Maintenance Worker Training and Education Program Information

A building maintenance certificate or associate's degree, most often available at a technical school, may be obtained by students who would like to diversify their knowledge of trade skills.

Essential Information

Maintenance workers provide repair and cleaning support in a variety of places, including commercial buildings, landscaped properties and construction sites. Many require only on-the-job training, but building maintenance workers may obtain technical training through certificate or associate degree programs. Topics of study in these programs include how to perform basic maintenance duties, communication skills and math. If desired, maintenance certification is attainable by meeting certain prerequisites.

  • Program Levels in Building Maintenance: Certificate; associate's degree
  • Prerequisites: High school diploma or GED
  • Other Requirements: Hands-on training often required

Building Maintenance Certificate

A certificate in building maintenance equips students with the trade skills necessary to provide all-around building maintenance support. These programs may provide basic training in a variety of building functions, including repairing leaking faucets, patching plasterboard walls and changing light bulbs. Graduates will be able to address basic electrical, plumbing, heating and air conditioning issues.

Certificate programs in building maintenance are generally offered through community colleges, trade schools or places of employment. Admissions requirements vary according to school and may include completion of a high school diploma or equivalency.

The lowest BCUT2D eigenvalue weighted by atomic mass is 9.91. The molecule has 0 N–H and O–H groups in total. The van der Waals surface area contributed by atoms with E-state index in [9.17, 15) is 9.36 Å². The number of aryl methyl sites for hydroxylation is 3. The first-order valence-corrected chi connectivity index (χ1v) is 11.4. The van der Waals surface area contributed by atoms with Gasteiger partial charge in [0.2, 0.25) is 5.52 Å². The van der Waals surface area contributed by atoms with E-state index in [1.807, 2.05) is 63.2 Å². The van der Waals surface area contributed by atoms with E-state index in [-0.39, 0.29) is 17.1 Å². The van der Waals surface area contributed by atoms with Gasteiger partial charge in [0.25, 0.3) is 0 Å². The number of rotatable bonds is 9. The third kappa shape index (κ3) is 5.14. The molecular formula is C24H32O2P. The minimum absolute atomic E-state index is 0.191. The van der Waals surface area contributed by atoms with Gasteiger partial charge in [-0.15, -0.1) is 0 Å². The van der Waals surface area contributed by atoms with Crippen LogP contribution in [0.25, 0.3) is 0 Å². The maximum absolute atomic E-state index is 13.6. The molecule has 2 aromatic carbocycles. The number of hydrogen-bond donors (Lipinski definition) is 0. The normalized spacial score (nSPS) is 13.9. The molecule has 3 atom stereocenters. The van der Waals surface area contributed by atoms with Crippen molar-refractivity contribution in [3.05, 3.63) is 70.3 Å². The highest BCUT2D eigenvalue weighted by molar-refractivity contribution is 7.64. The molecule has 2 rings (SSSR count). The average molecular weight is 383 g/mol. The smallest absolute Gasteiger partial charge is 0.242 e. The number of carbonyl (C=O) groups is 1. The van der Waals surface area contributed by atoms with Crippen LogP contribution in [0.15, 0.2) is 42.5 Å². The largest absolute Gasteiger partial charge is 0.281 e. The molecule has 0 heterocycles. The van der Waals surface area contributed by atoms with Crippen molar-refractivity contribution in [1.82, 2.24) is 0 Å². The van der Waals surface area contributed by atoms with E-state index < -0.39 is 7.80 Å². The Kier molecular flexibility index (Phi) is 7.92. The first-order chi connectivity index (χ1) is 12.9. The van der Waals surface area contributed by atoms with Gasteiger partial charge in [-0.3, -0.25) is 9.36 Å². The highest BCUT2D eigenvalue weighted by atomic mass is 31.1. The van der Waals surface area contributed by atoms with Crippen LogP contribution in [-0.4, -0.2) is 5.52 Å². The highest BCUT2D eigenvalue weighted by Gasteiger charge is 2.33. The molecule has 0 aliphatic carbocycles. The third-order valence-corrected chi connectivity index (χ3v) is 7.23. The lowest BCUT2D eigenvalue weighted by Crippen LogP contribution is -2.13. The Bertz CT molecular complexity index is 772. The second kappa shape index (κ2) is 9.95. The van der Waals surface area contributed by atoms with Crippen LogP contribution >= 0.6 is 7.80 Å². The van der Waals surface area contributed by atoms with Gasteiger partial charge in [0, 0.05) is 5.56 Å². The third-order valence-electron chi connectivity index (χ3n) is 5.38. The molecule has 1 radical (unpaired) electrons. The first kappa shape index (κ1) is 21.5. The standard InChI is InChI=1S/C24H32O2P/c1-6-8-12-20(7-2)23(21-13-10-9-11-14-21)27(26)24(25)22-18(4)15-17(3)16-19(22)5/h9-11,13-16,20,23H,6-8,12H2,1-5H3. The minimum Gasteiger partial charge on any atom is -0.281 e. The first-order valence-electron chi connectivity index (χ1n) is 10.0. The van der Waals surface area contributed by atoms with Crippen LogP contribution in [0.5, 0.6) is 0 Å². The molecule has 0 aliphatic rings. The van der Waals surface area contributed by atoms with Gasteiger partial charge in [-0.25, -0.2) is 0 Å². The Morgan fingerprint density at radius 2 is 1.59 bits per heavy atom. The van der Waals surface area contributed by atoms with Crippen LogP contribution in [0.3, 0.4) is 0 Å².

Both classroom and didactic training make up the building maintenance certificate curriculum. Topics include:

  • Electrical wiring
  • Plumbing maintenance
  • Brazing and welding
  • Heating systems
  • Applied math
  • Electrical applications

Associate in Facilities Maintenance Technology

Students may pursue an associate's degree in building maintenance, which could lead to leadership roles and better job opportunities. These programs prepare students to manage various mechanical systems in large buildings and complexes. Students also learn troubleshooting and problem-solving skills.

Admissions requirements to community colleges and technical schools vary, but generally include completion of a high school diploma and potentially a placement test. Some schools may require completion of general college admissions examinations. Prior coursework in mechanics and physics may also be helpful.

An associate's degree program in maintenance includes general education requirements, in addition to technical training. Common areas of study are:

  • Electrical wiring
  • Heating and cooling
  • Industry mathematics
  • Communications
  • Plumbing
  • Brazing and welding

Popular Career Options

The scope of responsibilities for a maintenance worker generally depends upon the size of the organization for which they work. They may be responsible for multiple buildings or just one. Specific titles may include:

  • Facilities technician
  • Lead maintenance technician
  • Facilities plumber or electrician

Career Outlook and Salary Info

Maintenance workers are employed widely, and the U.S. Bureau of Labor Statistics (BLS) reported that almost 1.3 million people worked in the field in 2012 (www.bls.gov). Employment growth was expected to be average between 2012 and 2022, at 9%, and job opportunities were predicted to be good due to workers leaving the field. According to the BLS, general maintenance and repair workers could expect a mean annual wage of $38,390 as of May 2014.

Continuing Education

Certification options are available through the International Management Institute for entry-level workers, starting with the Certified Maintenance Technician, progressing to the Certified Maintenance Professional, and finally the Certified Maintenance Manager (www.imionline.org). Certification requires applicants to meet educational or professional prerequisites and complete a written exam.

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